Redwood decking is is functional, beautiful and of a lower cost than some other woods of it’s stature. The beautiful wood grain blends in with nature to create a casual feel. Redwood is a gorgeous wood that comes naturally in red, pink, white, grayish green and light brown. The staining options are numerous: pigmented walnut for a dark brown, pigmented heart redwood for a deep red, or golden oak for a yellow tint and a clear oil stain, which allows the natural beauty of the wood to show through. Redwood has natural oils and tannins in the wood, which prevents bugs, water, and weather from destroying it.
Despite all of redwood’s advantages, it is still wood; Mother Nature will slowly weather redwood over time. It is important to maintain a redwood deck; a yearly maintenance program will ensure that decking, stairs, and railings maintain their structural integrity and beautiful appearance. Despite it’s (any any other natural wood deck) maintenance requirements, it’s still a very appealing choice for decking.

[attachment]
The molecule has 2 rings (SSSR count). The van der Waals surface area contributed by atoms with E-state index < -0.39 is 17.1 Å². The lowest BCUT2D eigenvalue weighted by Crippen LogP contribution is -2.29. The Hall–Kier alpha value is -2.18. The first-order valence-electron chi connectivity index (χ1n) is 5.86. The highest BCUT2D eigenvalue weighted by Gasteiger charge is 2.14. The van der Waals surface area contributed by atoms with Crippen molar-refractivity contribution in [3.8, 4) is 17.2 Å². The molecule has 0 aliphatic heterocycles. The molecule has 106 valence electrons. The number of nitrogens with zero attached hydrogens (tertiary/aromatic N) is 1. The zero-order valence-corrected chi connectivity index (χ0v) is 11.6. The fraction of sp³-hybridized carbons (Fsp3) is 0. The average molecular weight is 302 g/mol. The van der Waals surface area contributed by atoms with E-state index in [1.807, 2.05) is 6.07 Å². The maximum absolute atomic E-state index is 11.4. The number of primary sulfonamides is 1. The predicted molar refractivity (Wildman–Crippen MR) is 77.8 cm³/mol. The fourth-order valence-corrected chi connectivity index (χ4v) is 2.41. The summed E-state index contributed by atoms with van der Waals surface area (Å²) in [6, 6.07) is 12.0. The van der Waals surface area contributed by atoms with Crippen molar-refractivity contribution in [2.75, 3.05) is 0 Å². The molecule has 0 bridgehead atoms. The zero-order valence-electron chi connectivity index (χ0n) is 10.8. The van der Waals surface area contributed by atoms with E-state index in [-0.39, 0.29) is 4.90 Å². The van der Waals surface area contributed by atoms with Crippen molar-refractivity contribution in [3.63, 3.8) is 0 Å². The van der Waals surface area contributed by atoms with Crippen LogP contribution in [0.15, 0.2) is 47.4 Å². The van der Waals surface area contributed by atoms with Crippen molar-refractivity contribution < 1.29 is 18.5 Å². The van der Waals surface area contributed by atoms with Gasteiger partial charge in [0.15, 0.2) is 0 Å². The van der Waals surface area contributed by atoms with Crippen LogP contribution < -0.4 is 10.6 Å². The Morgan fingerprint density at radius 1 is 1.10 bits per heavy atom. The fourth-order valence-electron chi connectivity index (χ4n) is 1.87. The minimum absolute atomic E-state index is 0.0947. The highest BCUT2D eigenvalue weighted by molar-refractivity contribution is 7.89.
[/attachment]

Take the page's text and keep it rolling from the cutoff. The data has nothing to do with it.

While composite decks require less maintenance and can very well look just as good, sometimes you just want a completely natural and beautiful product that will last you a lifetime – and maintained redwood will give you just that.
In terms of appearance, cedar and redwood are very different. Cedar is typically light tan to dark brown in color, and often has color variations in the wood. Redwood, on the other hand, is more uniform in color, typically maintaining a dark brown and deep red color.
There are three redwood grades: Construction Heart, Heart B and Clean Green. Heart B is the most common redwood for decks, because it is durable and long lasting. Cedar’s lower price may be a result of its softer material, which makes it more susceptible to scratches. So if you’re planning to rearrange furniture frequently on your deck, cedar may not be the right choice for you. On the other hand, because redwood is a stronger natural wood than cedar, it’s less malleable with less flexural toughness than cedar, so it may crack with heavy vibrations, or when screws are used during the construction process. At Long Island Decking, we don’t deliver bad decks, so you can rest assure that you’ll be built a deck that’s perfect on every level.
Overall, both cedars and redwoods have many pros and cons which will affect the quality, longevity, appearance and price of your deck. There is no right decision when choosing between the two natural woods; there’s only the decision that’s right for you and your family.